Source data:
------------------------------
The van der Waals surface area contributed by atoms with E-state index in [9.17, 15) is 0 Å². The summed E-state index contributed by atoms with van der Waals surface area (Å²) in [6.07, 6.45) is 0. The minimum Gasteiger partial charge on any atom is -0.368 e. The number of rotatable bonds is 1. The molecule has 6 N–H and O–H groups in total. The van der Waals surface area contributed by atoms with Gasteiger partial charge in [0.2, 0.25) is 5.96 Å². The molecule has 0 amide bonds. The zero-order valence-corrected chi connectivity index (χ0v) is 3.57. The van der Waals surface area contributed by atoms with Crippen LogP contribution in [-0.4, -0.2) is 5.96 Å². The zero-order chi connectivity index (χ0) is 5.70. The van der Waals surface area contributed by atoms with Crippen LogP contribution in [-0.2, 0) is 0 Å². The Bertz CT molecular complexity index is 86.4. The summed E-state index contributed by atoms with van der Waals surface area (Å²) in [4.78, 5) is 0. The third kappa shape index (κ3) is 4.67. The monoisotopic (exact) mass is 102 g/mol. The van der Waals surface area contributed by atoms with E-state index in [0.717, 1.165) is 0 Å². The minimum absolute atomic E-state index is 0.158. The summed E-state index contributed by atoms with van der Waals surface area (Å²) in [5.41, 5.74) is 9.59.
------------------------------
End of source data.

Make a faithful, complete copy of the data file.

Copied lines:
The van der Waals surface area contributed by atoms with E-state index in [9.17, 15) is 0 Å². The summed E-state index contributed by atoms with van der Waals surface area (Å²) in [6.07, 6.45) is 0. The minimum Gasteiger partial charge on any atom is -0.368 e. The number of rotatable bonds is 1. The molecule has 6 N–H and O–H groups in total. The van der Waals surface area contributed by atoms with Gasteiger partial charge in [0.2, 0.25) is 5.96 Å². The molecule has 0 amide bonds. The zero-order valence-corrected chi connectivity index (χ0v) is 3.57. The van der Waals surface area contributed by atoms with Crippen LogP contribution in [-0.4, -0.2) is 5.96 Å². The zero-order chi connectivity index (χ0) is 5.70. The van der Waals surface area contributed by atoms with Crippen LogP contribution in [-0.2, 0) is 0 Å². The Bertz CT molecular complexity index is 86.4. The summed E-state index contributed by atoms with van der Waals surface area (Å²) in [4.78, 5) is 0. The third kappa shape index (κ3) is 4.67. The monoisotopic (exact) mass is 102 g/mol. The van der Waals surface area contributed by atoms with E-state index in [0.717, 1.165) is 0 Å². The minimum absolute atomic E-state index is 0.158. The summed E-state index contributed by atoms with van der Waals surface area (Å²) in [5.41, 5.74) is 9.59.